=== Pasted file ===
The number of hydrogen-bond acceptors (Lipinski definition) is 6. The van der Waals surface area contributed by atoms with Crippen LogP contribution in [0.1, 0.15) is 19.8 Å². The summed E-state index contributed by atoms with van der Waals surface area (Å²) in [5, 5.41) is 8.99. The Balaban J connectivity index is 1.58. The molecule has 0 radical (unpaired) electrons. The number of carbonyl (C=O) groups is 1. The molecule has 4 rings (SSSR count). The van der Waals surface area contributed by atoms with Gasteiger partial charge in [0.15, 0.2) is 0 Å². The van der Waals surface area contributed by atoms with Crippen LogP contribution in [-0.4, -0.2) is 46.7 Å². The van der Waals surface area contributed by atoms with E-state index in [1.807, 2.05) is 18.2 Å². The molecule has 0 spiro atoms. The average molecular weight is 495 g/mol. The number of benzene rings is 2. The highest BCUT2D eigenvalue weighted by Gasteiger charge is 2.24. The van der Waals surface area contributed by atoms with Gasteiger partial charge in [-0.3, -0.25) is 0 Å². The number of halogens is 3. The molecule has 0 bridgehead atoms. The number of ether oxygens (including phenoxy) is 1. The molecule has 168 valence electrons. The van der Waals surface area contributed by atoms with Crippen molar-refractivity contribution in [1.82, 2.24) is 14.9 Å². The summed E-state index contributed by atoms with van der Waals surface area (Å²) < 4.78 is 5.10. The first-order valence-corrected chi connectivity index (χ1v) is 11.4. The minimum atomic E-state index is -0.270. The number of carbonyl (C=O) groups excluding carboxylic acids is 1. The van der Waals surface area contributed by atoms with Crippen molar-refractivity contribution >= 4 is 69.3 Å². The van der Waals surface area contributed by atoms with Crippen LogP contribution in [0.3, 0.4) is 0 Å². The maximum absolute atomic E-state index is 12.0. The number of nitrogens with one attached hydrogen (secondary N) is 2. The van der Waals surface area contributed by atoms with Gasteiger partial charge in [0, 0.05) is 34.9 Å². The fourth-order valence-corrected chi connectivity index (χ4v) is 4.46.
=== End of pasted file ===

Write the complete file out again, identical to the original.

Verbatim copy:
The number of hydrogen-bond acceptors (Lipinski definition) is 6. The van der Waals surface area contributed by atoms with Crippen LogP contribution in [0.1, 0.15) is 19.8 Å². The summed E-state index contributed by atoms with van der Waals surface area (Å²) in [5, 5.41) is 8.99. The Balaban J connectivity index is 1.58. The molecule has 0 radical (unpaired) electrons. The number of carbonyl (C=O) groups is 1. The molecule has 4 rings (SSSR count). The van der Waals surface area contributed by atoms with Gasteiger partial charge in [0.15, 0.2) is 0 Å². The van der Waals surface area contributed by atoms with Crippen LogP contribution in [-0.4, -0.2) is 46.7 Å². The van der Waals surface area contributed by atoms with E-state index in [1.807, 2.05) is 18.2 Å². The molecule has 0 spiro atoms. The average molecular weight is 495 g/mol. The number of benzene rings is 2. The highest BCUT2D eigenvalue weighted by Gasteiger charge is 2.24. The van der Waals surface area contributed by atoms with Gasteiger partial charge in [-0.3, -0.25) is 0 Å². The number of halogens is 3. The molecule has 0 bridgehead atoms. The number of ether oxygens (including phenoxy) is 1. The molecule has 168 valence electrons. The van der Waals surface area contributed by atoms with Crippen molar-refractivity contribution in [1.82, 2.24) is 14.9 Å². The summed E-state index contributed by atoms with van der Waals surface area (Å²) < 4.78 is 5.10. The first-order valence-corrected chi connectivity index (χ1v) is 11.4. The minimum atomic E-state index is -0.270. The number of carbonyl (C=O) groups excluding carboxylic acids is 1. The van der Waals surface area contributed by atoms with Crippen molar-refractivity contribution >= 4 is 69.3 Å². The van der Waals surface area contributed by atoms with Crippen LogP contribution in [0.3, 0.4) is 0 Å². The maximum absolute atomic E-state index is 12.0. The number of nitrogens with one attached hydrogen (secondary N) is 2. The van der Waals surface area contributed by atoms with Gasteiger partial charge in [0, 0.05) is 34.9 Å². The fourth-order valence-corrected chi connectivity index (χ4v) is 4.46.